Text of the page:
Long ago, I became a journalist almost by accident. Having learned Russian and been hired after university by Reuters, I was catapulted out of the classical-music life of my family and straight into the adrenaline-charged realm of conflict reporting.
While on a trainee assignment in Paris, I fell in with the Cambodian émigré community and ended up reporting in Cambodia myself, a decade after the Khmer Rouge regime ended, as well as covering Cambodian peace talks in places as far apart as Indonesia and Paris. That led to a similar job in Africa, commuting between Angola and Mozambique and writing about death, destruction, diamonds and disease, and later to a posting in a country that stopped being the Soviet Union three months after I arrived. I spent much of the early 1990s in smoky taxis in the Caucasus mountains, covering a series of small post-Soviet conflicts that built up to the war in Chechnya.
As an afterthought, I started writing books.This has been just as much of an adventure. I’ve written non-fiction about Russia, historical fiction about England (one novel, Portrait of an Unknown Woman, was shortlisted for the Authors’ Club Best First Novel prize) and have now returned to Russia, where I spent so much real-life time before, in a much more manageable way – through my two latest novels, focussing on Russians.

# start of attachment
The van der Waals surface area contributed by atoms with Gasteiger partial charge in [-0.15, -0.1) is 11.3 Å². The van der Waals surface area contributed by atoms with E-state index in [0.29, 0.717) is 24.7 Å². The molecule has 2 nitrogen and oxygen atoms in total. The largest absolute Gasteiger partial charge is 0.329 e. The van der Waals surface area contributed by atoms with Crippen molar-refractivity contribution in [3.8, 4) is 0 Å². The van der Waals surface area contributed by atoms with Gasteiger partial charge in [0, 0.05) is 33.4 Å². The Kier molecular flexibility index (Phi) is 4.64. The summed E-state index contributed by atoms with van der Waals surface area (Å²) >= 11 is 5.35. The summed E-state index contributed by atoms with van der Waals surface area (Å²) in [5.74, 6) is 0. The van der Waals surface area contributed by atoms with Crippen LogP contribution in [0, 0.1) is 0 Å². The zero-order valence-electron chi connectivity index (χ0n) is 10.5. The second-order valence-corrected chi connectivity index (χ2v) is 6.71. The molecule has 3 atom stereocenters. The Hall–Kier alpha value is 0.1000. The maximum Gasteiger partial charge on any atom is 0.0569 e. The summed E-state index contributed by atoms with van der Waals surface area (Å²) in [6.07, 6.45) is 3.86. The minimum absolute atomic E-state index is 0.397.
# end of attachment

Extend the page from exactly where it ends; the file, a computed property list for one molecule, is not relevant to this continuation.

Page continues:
The first is Midnight in St Petersburg. It’s about a musical family of violin-makers caught up in the 1917 Revolution, which means it combines a lot of the strands of my own past experience that until now I’d thought were just plain incompatible: music, Russia, and pity for the ordinary people caught up in big, uncontrollable conflicts.
Writing it was also the chance I’d been looking for for years for a different kind of adventure again, in the shape of some very Stanislevsky-esque research – making a violin of my own. I’ve blogged about it. I’ve sweated blood over it. I’ve loved doing it. I finished it just a few weeks before the publication of my second Russia novel, The White Russian which is set in the seedy, panicky Paris of the Thirties, where hundreds of thousands of Russian refugees settled after the Revolution.
Now, perhaps, my next adventure will be learning to play my violin well, or just enjoying all the haunting eastern tango and Russian gipsy music I’ve come to love while researching these two novels from the first half of the 20th century . But I expect I’ll be writing another book soon too.